“First Trimester Pregnancy Loss (Miscarriage)” – with Dr. Sarp Aksel

In this episode, Dr. Sarp Aksel discusses first trimester miscarriage, an unfortunate reality for about a quarter of women. He and Dr. Fox clear up confusion around terminology, explain procedure options and when a woman should call her doctor, and more.

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Dr. Fox: Welcome to today’s episode of “Healthful Women,” a podcast designed to explore topics and women’s health at all stages of life. I’m your host, Dr. Nathan Fox, an OBGYN and maternal fetal medicine specialist practicing in New York City. At “Healthful Woman,” I speak with leaders in the field to help you learn more about women’s health, pregnancy, and wellness. 

 

All right. We’re here with Sarp Aksel MD obstetrician gynecologist at MFM Associates with me. Sarp, welcome back to “Healthful Woman.” 

 

Dr. Aksel: Glad to be here. 

 

Dr. Fox: How have you been? 

 

Dr. Aksel: Great. 

 

Dr. Fox: Got through the summer of the pandemic? 

 

Dr. Aksel: Yeah, just COVID coping. 

 

Dr. Fox: COVID coping. Well, glad to see you. We’re doing what we can. We’re gonna talk today about the management of first trimester pregnancy loss or miscarriage. And this is a very common situation unfortunately. 

 

Dr. Aksel: Unfortunately, very, very common. The latest status, as you know, about a quarter of women will experience a miscarriage at some point in their careers. But while it’s unfortunate, good news is it doesn’t necessarily bode poorly for future pregnancies. 

 

Dr. Fox: Right. And, you know, the miscarriages, it’s interesting because you’ll find varying percentages out there, either in the lay press or on Google or in the literature. And part of that is because the risk is related to the age of the mother. So the risk in a 20-year-old is gonna be different from a 30-year-old, 40-year-old. It’s more common as you get older. But the other reason is it depends what your starting point is, right? So if you count pregnancy is the point someone let’s say misses a period and has a positive pregnancy test, you may find that 30% to 50% of those don’t end up being a pregnancy, so it’s a miscarriage. Whereas if you wait until there’s like a heartbeat and ultrasound, then it’s like under 10% or 5%, it’s very unusual.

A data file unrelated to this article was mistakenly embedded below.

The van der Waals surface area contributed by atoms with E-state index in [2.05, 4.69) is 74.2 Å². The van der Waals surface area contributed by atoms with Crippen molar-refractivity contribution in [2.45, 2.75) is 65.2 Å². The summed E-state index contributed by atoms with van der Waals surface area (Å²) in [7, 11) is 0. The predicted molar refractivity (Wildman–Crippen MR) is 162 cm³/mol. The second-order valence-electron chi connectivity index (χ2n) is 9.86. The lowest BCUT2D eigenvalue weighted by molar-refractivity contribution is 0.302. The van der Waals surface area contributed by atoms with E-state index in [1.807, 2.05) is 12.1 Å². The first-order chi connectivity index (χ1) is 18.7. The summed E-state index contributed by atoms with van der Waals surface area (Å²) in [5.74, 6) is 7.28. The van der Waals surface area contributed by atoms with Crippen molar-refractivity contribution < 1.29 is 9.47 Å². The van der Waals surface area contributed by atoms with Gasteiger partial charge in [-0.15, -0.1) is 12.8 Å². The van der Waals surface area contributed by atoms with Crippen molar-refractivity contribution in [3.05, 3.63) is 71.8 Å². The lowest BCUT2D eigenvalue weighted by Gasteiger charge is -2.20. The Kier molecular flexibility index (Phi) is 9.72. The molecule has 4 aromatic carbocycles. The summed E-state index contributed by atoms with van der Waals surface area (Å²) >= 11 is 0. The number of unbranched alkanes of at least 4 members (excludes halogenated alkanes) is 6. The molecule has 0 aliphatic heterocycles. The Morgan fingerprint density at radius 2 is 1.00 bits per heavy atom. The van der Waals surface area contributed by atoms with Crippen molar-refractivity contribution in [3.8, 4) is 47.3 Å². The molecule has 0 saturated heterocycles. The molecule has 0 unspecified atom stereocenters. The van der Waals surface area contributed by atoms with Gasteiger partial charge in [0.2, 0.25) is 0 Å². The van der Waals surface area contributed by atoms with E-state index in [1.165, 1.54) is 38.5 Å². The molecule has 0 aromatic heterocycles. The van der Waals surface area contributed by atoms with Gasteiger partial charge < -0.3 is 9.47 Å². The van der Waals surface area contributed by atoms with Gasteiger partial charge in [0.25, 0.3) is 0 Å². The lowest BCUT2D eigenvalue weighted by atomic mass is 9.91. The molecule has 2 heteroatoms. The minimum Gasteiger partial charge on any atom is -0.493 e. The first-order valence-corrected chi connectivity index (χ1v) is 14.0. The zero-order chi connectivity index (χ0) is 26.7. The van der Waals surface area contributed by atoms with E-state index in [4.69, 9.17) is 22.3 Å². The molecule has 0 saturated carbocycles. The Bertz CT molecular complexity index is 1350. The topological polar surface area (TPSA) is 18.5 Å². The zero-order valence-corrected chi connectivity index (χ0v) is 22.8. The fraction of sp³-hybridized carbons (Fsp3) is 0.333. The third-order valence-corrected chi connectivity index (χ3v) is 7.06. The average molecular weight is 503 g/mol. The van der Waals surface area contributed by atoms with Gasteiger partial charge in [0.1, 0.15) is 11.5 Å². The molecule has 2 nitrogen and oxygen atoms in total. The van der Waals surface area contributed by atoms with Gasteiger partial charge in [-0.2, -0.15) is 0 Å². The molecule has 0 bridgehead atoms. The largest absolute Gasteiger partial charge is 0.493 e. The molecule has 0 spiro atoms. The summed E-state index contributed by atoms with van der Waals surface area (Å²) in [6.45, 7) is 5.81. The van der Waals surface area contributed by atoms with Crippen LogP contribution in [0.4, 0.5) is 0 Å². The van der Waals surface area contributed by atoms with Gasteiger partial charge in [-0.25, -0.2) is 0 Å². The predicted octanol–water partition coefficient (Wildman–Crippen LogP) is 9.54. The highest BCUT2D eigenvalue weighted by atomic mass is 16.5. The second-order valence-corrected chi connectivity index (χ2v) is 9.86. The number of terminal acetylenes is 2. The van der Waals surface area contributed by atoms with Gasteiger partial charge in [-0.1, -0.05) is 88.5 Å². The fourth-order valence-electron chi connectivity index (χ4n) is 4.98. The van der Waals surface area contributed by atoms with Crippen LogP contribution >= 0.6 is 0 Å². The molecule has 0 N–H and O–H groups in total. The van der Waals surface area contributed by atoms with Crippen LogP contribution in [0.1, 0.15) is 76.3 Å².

So the numbers that are out there to people are seeing them, it’s you have to sort of be careful of exactly what data you’re reading, but the point is it is unfortunately, a very common event, usually just related to an abnormal embryo from the beginning, genetic loose abnormal, which is again, usually a matter of luck, not a matter of like carrying a gene, like the parents don’t have an abnormal gene. It’s just worked out abnormal in the embryo. And those are sort of, for whatever reason, biology, they know sort of that that’s not a normal pregnancy so the development stops and people miscarry. 

 

Dr. Aksel: Yeah. There’s oftentimes a lot of terms that are tossed around. 

 

Dr. Fox: Yeah. Confuses people, myself included. 

 

Dr. Aksel: Of course. Absolutely. I mean, some of the terms that used to be used when you were in med school, aren’t necessarily used as frequently now. 

 

Dr. Fox: But we didn’t actually have writing yet when I was in med school. 

 

Dr. Aksel: Scripts. 

 

Dr. Fox: It wasn’t even used yet. 

 

Dr. Aksel: Papyrus. 

 

Dr. Fox: Yeah. We just chiseled it on stones and, you know, had apprenticeship one now. But yeah, I mean, listen to, we were just talking before, I mean, there’s terms, miscarriage, spontaneous abortion, pregnancy loss, missed abortion, blighted ovum, and embryonic pregnancy, incomplete abortion, all these words that come out and they’re a little bit complicated, but essentially there’s really only a few things that are described, but many of them have a lot of different words. I mean, miscarriage, just the idea of someone had a pregnancy and they lost the pregnancy, but we rarely use that sort of medically because it’s not as descriptive. I mean, there’s what we call, like what we call a spontaneous abortion. How would you explain that to a patient? 

 

Dr. Aksel: A spontaneous abortion would be a pregnancy that was, and then it stopped growing. And oftentimes it’s because there’s some sort of, like you said, genetic abnormality.